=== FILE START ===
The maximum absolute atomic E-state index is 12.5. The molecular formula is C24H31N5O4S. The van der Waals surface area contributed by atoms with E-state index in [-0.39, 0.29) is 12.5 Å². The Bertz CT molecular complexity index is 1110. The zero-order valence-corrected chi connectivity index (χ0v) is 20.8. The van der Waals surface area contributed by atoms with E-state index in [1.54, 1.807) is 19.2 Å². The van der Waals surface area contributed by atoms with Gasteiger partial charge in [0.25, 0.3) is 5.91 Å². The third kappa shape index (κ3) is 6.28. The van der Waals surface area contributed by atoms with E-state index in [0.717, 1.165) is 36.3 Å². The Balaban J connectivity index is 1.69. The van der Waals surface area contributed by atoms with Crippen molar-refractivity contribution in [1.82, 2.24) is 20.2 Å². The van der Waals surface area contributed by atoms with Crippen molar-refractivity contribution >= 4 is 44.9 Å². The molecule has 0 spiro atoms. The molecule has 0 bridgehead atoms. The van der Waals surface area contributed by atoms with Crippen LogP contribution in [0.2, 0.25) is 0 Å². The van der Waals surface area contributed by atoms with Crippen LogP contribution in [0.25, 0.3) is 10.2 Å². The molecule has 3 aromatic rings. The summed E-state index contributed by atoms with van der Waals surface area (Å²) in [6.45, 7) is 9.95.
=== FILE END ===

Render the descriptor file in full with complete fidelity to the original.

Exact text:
The maximum absolute atomic E-state index is 12.5. The molecular formula is C24H31N5O4S. The van der Waals surface area contributed by atoms with E-state index in [-0.39, 0.29) is 12.5 Å². The Bertz CT molecular complexity index is 1110. The zero-order valence-corrected chi connectivity index (χ0v) is 20.8. The van der Waals surface area contributed by atoms with E-state index in [1.54, 1.807) is 19.2 Å². The van der Waals surface area contributed by atoms with Gasteiger partial charge in [0.25, 0.3) is 5.91 Å². The third kappa shape index (κ3) is 6.28. The van der Waals surface area contributed by atoms with E-state index in [0.717, 1.165) is 36.3 Å². The Balaban J connectivity index is 1.69. The van der Waals surface area contributed by atoms with Crippen molar-refractivity contribution in [1.82, 2.24) is 20.2 Å². The van der Waals surface area contributed by atoms with Crippen molar-refractivity contribution >= 4 is 44.9 Å². The molecule has 0 spiro atoms. The molecule has 0 bridgehead atoms. The van der Waals surface area contributed by atoms with Crippen LogP contribution in [0.2, 0.25) is 0 Å². The van der Waals surface area contributed by atoms with Crippen LogP contribution in [0.25, 0.3) is 10.2 Å². The molecule has 3 aromatic rings. The summed E-state index contributed by atoms with van der Waals surface area (Å²) in [6.45, 7) is 9.95.